“Ready Player One” is one of the hottest new movies to be announced at San Diego Comic-Con over the past weekend. With an explosive trailer and a setting that’ll get any self-professed geek excited, the new Steven Spielberg-directed film looks like something worth anticipating.
But not all is well in nerd paradise, as critics who once praised the Ernest Cline book that it’s based on have since drank deep from the well of social justice kool-aid to now see how problematic it is.
After all, anything that caters to male nerds can’t be good.
When it was first published in 2011, Cline’s book was lauded as a science fiction masterpiece that combined real-world video game culture with a dystopian future setting in which the main character has little else to do besides play video games. The direct references to pop culture like The Matrix, Star Wars, and Mad Max spoke to reviewers who shared the same interests as its author.
Nostalgia helped, greatly. Gawker’s iO9 review even called it a “dystopian gamer novel that’s as addictive as a great game.”
Anticipating a success, Warner Bros. snatched up the film rights even before it became available, and they were right to do so — at least at the time. This was all before hating gamers became cool again, of course.
The backlash against gamers and their hobby arose with the GamerGate debacle that took the game industry by storm in 2014.
Gaming, as a culture, has been split in twine between the people who play them, and the progressives who want to revolutionize everything about it and make it their own. Ready Player One firmly caters to the former. Its detractors have come out of the woodworks to condemn the book, as well as the upcoming movie, taking to Twitter with out-of-context quotes. Game journalists hate it.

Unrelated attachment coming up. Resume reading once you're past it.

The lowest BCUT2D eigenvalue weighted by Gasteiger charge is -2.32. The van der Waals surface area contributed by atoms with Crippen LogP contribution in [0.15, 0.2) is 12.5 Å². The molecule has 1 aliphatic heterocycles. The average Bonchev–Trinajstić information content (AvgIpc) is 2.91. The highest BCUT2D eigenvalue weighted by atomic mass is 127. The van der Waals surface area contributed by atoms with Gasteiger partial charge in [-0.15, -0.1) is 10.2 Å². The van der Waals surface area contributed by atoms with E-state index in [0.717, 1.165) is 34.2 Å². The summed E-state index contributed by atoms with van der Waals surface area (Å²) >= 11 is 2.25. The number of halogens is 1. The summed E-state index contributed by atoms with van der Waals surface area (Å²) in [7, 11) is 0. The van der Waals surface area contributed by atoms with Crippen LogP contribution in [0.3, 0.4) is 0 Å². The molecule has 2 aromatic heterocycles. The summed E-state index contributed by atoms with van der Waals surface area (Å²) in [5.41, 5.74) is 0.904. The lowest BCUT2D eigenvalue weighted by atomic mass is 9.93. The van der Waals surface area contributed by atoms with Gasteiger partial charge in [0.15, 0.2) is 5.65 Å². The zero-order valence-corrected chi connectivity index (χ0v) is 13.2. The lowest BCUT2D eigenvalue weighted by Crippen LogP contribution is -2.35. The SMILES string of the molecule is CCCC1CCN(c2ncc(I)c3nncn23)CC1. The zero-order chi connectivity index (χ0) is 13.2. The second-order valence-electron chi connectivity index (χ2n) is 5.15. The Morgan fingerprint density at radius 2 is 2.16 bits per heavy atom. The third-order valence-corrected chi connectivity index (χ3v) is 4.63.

I haven't read Ready Player One, but it sounds like what you'd get if there was a Loot Crate novel.
— Kirk McKeand (@MckKirk) July 24, 2017
Ready Player One looks good in the sense that it confirms how much of a bummer it's been to watch Spielberg get worse over time.
— Patrick Klepek (@patrickklepek) July 24, 2017
Even moon rock enthusiast and congressional candidate Brianna Wu weighed in on the hype to call Cline “transphobic.”
“As long as people are critiquing Ernest Cline… In ‘Ready Player One,’ he shows how he does not believe transgender women are women,” Wu tweeted along with a passage from the book.
Others made up fake quotes to condemn it for “nostalgia mining,” which projects a lot of cynicism onto Cline’s motives for writing the book. It’s criticism best reserved for Stranger Things, which recalls a 1980s setting filled with retrowave synthesized music that sounds better than anyone remembers.
At least Cline captured that nostalgia before there was even a market for it.
At its heart, Ready Player One is an ‘80s fantasy story dressed up in sci-fi and pop culture references—just the kind of thing that the kids sitting at the cool kids table made fun of the goths and misfits for liking in high school. Given who it speaks to, it’s little wonder why some people hate it.
Ian Miles Cheong is a journalist and outspoken media critic. You can reach him through social media at @stillgray on Twitter.